Rapid market growth is then likely to occur and individual debt levels will escalate. For an extended period defaults may remain low as a result of the liquidity provided by multiple lenders and multiple loans to the same clients. A tipping point will be reached, however, where even further borrowing cannot prevent escalating default: banks start to chase arrears and rein in credit; defaults escalate as access to new credit dries up; banks that can collect their debts do so; those that cannot have to default. To make matters worse the original credit growth phase is likely to have been concentrated in time with the result that defaults will also occur over a short period, affecting a number of different institutions at the same time.
According to Davel, the main triggers that lead people to take on more debt than they can reasonably expect to repay, are, external. These could be job loss, relationship breakdown, paying children’s education fees, death or illness in the family, or in less advanced countries natural events such as crop failure. Or it could be an event that affects the community as a whole such as a factory closure.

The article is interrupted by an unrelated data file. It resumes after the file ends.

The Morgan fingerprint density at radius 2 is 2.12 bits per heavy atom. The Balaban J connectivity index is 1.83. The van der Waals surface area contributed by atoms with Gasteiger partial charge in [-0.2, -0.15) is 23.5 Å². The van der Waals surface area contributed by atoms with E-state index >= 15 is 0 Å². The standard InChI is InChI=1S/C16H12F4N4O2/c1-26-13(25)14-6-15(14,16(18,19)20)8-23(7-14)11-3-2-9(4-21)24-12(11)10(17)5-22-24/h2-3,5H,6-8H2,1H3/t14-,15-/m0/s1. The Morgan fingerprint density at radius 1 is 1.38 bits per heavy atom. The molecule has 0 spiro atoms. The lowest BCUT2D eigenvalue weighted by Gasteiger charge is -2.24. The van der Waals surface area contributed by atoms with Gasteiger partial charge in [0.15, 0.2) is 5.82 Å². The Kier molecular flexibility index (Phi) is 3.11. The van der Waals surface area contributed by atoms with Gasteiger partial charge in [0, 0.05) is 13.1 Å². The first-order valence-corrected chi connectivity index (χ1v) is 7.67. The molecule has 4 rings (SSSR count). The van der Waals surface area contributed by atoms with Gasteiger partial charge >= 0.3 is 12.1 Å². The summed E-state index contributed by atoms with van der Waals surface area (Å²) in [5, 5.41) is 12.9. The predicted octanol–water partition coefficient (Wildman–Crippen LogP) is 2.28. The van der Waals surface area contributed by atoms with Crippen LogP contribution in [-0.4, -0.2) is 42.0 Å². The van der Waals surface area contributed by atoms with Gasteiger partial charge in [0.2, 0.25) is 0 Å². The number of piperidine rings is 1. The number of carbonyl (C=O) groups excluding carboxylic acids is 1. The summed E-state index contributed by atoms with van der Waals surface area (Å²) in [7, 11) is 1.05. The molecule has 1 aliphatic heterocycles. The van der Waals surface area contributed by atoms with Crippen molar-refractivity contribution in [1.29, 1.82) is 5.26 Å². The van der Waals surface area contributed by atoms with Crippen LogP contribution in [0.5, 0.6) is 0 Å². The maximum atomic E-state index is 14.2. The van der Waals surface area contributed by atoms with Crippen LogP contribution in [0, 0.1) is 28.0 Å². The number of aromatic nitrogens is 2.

Yet if individuals cannot help wanting or needing to borrow, this still does not explain why financial institutions are willing to lend, even though the outcome could be disastrous for all concerned, including the institution itself. According to Davel, lenders determine the profile of the clients that they service and the extent of indebtedness they tolerate through the definition of its target market. Indeed, to a great extent indebtedness is determined by the marketing strategy a lender adopts, the credit criteria it sets, the growth targets it aims for, and the commissions it pays to its loans officers.